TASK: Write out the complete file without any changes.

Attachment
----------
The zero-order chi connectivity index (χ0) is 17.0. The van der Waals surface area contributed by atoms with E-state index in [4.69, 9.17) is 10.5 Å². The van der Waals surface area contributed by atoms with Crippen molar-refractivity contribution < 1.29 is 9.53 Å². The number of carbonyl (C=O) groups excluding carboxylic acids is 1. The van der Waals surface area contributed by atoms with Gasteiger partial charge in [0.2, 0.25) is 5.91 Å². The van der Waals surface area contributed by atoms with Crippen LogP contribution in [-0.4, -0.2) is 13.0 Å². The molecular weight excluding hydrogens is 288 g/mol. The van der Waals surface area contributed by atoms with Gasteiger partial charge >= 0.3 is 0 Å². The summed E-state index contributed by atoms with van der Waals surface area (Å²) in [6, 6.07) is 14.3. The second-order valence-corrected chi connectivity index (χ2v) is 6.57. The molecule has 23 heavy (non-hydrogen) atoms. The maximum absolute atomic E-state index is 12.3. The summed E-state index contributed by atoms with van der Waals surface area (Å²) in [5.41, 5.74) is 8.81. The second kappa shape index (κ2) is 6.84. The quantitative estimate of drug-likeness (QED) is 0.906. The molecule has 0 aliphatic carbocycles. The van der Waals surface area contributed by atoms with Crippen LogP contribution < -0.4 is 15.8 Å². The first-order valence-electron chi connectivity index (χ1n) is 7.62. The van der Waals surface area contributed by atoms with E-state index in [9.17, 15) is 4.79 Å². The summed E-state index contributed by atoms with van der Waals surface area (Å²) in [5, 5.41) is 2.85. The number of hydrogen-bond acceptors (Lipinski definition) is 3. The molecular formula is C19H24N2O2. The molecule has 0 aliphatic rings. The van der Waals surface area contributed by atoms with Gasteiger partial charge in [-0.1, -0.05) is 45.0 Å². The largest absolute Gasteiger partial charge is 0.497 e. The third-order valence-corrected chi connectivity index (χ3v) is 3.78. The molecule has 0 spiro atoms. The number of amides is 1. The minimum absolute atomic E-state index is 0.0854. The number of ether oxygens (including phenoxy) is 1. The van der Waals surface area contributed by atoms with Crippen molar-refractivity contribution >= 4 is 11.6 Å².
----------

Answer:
The zero-order chi connectivity index (χ0) is 17.0. The van der Waals surface area contributed by atoms with E-state index in [4.69, 9.17) is 10.5 Å². The van der Waals surface area contributed by atoms with Crippen molar-refractivity contribution < 1.29 is 9.53 Å². The number of carbonyl (C=O) groups excluding carboxylic acids is 1. The van der Waals surface area contributed by atoms with Gasteiger partial charge in [0.2, 0.25) is 5.91 Å². The van der Waals surface area contributed by atoms with Crippen LogP contribution in [-0.4, -0.2) is 13.0 Å². The molecular weight excluding hydrogens is 288 g/mol. The van der Waals surface area contributed by atoms with Gasteiger partial charge >= 0.3 is 0 Å². The summed E-state index contributed by atoms with van der Waals surface area (Å²) in [6, 6.07) is 14.3. The second-order valence-corrected chi connectivity index (χ2v) is 6.57. The molecule has 23 heavy (non-hydrogen) atoms. The maximum absolute atomic E-state index is 12.3. The summed E-state index contributed by atoms with van der Waals surface area (Å²) in [5.41, 5.74) is 8.81. The second kappa shape index (κ2) is 6.84. The quantitative estimate of drug-likeness (QED) is 0.906. The molecule has 0 aliphatic carbocycles. The van der Waals surface area contributed by atoms with Crippen LogP contribution < -0.4 is 15.8 Å². The first-order valence-electron chi connectivity index (χ1n) is 7.62. The van der Waals surface area contributed by atoms with E-state index in [9.17, 15) is 4.79 Å². The summed E-state index contributed by atoms with van der Waals surface area (Å²) in [5, 5.41) is 2.85. The number of hydrogen-bond acceptors (Lipinski definition) is 3. The molecular formula is C19H24N2O2. The molecule has 0 aliphatic rings. The van der Waals surface area contributed by atoms with Gasteiger partial charge in [-0.1, -0.05) is 45.0 Å². The largest absolute Gasteiger partial charge is 0.497 e. The third-order valence-corrected chi connectivity index (χ3v) is 3.78. The molecule has 0 spiro atoms. The number of amides is 1. The minimum absolute atomic E-state index is 0.0854. The number of ether oxygens (including phenoxy) is 1. The van der Waals surface area contributed by atoms with Crippen molar-refractivity contribution >= 4 is 11.6 Å².